Macrophages (2 × 106) were seeded in 35 mm culture dishes. After 4 h, the cells were rinsed twice with PBS, refed RPMI-1640+0.5% FBS containing varying amounts of AM-251 or SR144528. Controls received an equivalent volume of vehicle. After 1 h, [3H]-oleate (1.0 μCi/ml) or, for determination of acLDL-stimulated ACAT activity, [3H]-oleate (1.0 μCi/ml) + 100 μg/ml acLDL, was added. After 6 h, the cells were rinsed three times with ice-cold PBS+0.2% BSA. Neutral lipids were extracted in hexane:2-propanol (3:2 v/v), subjected to thin layer chromatography (TLC) on silica gel 60 plates and the amount of radiolabel incorporated into cholesterol esters, triacylglycerides, and diacylglycerides was quantified by liquid scintillation counting (LSC) as we previously described . All treatments were done in triplicate and the data presented as the mean dpm/mg protein ± SD.
A 200 μl assay mixture containing 0.1 M potassium phosphate buffer (pH 7.4), 2.5 mg/ml BSA and 60 μg of microsomal proteins was preincubated with and without inhibitors (added as a 10 μl methanol solution to make final concentrations of 0–20 μM) for 30 min at 37°C. [14C]oleoyl-CoA (0.5 μCi) was then added and the incubation continued for 5 min. The reactions were terminated by adding 1.2 ml of chloroform/methanol (2:1 v/v) and the cholesteryl-[14C]oleate extracted by the method of Bligh and Dyer. The samples were dried under nitrogen, resuspended in hexane, subjected to TLC and the radioactivity of the cholesteryl-[14C]oleate measured by LSC.
Raw 264.7 macrophages were seeded at 2 × 105 per well in a 4-chamber slide (LabTek). After attaching, the cells were rinsed twice with PBS and refed RPMI-1640+2% FBS supplemented with and without 8 μM AM-251 or SR144528. All wells were adjusted to receive the same concentrations of vehicle. After 1 h, 100 μg/ml acLDL was added and the incubation continued for 16 h. The cells were rinsed with PBS, fixed in 4% formaldehyde and the intracellular neutral lipids and nuclei were stained with oil red O and hematoxylin, respectively. Lipid droplet formation was examined using a model BX41 Olympus light microscope equipped with a Micropublisher 5.0 cooled RTV digital camera (Qimaging).
Statistical differences were determined by Student t-test with P<0.05 considered statistically significant.
To determine the affect of AM-251 and SR144528 on 7KC-induced apoptosis in Raw 264.7 macrophages we monitored two independent indicators of apoptosis, caspase-3 activity and uptake of APOPercentage dye. In comparison to controls supplemented with vehicle only, Raw 264.7 macrophages supplemented with AM-251 or SR144528 displayed reduced caspase-3 activity (Fig. 1A) and reduced uptake of APOPercetage dye (Fig. 1B) following a 16h treatment with 7KC. In contrast, activation of caspase-3 activity in Raw 264.7 macrophages by staurosporine was not affected by supplementation with either AM-251 or SR144528 (Fig. 1C). At these concentrations the viability of Raw 264.7 macrophages, as determined by a modified MTT assay, was unaffected by either compound (Fig. 1D).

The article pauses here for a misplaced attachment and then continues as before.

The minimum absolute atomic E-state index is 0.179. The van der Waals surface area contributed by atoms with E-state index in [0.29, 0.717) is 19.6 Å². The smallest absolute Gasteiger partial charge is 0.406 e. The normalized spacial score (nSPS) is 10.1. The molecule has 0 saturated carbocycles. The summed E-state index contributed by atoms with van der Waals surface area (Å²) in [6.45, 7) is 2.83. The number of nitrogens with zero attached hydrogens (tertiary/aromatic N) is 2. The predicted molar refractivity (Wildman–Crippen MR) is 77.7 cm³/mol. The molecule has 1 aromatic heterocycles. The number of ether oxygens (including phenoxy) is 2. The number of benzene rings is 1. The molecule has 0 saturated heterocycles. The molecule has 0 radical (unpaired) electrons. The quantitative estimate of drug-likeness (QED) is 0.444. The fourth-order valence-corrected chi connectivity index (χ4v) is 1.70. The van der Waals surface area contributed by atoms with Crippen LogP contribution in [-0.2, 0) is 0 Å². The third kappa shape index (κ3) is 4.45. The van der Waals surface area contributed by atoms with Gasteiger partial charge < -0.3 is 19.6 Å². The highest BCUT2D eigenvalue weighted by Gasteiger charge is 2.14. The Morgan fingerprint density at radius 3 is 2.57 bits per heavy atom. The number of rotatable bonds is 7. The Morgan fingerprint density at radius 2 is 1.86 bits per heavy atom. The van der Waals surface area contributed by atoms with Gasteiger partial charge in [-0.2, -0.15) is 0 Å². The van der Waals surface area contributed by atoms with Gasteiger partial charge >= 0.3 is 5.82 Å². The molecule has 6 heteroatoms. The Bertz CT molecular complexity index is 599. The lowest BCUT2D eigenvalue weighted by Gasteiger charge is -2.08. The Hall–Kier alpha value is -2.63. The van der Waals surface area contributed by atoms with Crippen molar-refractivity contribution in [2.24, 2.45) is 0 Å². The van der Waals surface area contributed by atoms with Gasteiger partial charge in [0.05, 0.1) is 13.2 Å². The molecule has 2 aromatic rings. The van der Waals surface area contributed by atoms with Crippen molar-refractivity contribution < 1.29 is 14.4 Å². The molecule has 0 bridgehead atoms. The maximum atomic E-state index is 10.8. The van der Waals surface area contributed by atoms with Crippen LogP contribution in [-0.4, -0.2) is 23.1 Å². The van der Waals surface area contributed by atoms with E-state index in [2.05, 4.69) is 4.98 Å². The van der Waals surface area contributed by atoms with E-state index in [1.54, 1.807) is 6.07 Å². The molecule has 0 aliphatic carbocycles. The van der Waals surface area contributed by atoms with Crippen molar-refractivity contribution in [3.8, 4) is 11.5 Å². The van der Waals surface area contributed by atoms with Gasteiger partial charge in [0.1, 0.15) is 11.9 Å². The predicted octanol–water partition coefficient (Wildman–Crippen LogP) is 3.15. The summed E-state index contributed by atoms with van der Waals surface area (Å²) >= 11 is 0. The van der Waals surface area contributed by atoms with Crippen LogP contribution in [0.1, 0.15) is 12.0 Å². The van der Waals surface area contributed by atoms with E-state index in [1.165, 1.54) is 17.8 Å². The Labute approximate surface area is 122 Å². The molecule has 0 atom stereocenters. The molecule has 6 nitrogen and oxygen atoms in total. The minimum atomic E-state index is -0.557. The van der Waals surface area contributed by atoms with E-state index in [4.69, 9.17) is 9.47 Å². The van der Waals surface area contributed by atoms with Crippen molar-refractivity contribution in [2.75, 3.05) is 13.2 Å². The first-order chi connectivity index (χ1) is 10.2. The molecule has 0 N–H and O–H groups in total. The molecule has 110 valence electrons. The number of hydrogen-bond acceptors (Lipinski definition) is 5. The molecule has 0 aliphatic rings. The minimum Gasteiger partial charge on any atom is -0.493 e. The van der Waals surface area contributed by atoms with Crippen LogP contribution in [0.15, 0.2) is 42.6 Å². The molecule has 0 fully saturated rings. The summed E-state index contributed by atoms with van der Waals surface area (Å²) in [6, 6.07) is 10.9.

To determined if AM-251 and SR144528 were affecting sterol esterification in macrophages we monitored the ability of SR144528 and AM-251 to inhibit the incorporation of [3H]oleate into neutral lipids; cholesteryl [3H]oleate ([3H]CO), [3H]triacylglycerol ([3H]TG) and [3H]diacylglycerol ([3H]DG). In unstimulated Raw 264.7 macrophages, both SR144528 and AM-251 inhibited [3H]CO synthesis in a dose dependent fashion with IC50 values of ~2.6 μM and ~1.9 μM, respectively (Fig. 2A and 2B). SR144528 showed almost no inhibition of [3H]TG or [3H]DG synthesis even at the highest dose, while AM-251 produced a slight stimulation of [3H]TG and [3H]DG synthesis. Similar to their affect on cholesteryl [3H]oleate formation, both compounds also prevented the incorporation of [3H]oleate into 7-ketocholesteryl-[3H]oleate in macrophages treated with exogenous 7KC (Fig. 2C).
We next examined the ability of AM-251 and SR144528 to inhibit cholesterol ester synthesis in Raw 264.7 macrophages in which ACAT activity was stimulated with acetylated LDL (acLDL) (Fig. 3A). Both compounds displayed dose-dependent inhibition of cholesterol esterification with IC50 values similar to those observed in unstimulated Raw 264.7 cells. In comparison to a prototypical ACAT inhibitor, Sandoz 58–035, both AM-251 and SR144528 were less potent inhibitors of acLDL-stimulated cholesterol esterification in macrophages (Fig. 3A).
To explore the role of cannabinoid receptor signaling in AM-251 and SR144528 mediated inhibition of sterol esterification, we compared their affects on cholesterol esterification in peritoneal macrophages isolated from CB2+/+ and CB2−/− mice. We observed no affect of CB2 deficiency on the ability of either compound, in the presence or absence of acLDL, to inhibit cellular sterol esterification (Fig. 3B). This result indicates that AM-251 and SR144528 inhibit ACAT activity independent of CB2 expression.
We next evaluated AM-251 and SR144528 for in vitro ACAT inhibitory activity by measuring the formation of cholesteryl [14C]oleate from [14C]oleoyl-CoA in isolated mouse liver microsomes. Preliminary experiments showed the formation of cholesteryl [14C]oleate in mouse liver microsomes was linear up to ~9 minutes, therefore a 5 minute incubation was used for subsequent reactions. AM-251 and SR144528 inhibited microsomal ACAT activity in a concentration-dependent manner with IC50 values of 3.8 ± 1.3 μM and 3.6 ± 1.1 μM, respectively (Fig. 3C). At 10 μM, SR144528 and AM-251 inhibited ACAT activities ~68% and ~77%, respectively. In comparison, 58–035 inhibited ACAT with an IC50 of 0.4 ± 0.2 μM, similar to that reported in the literature .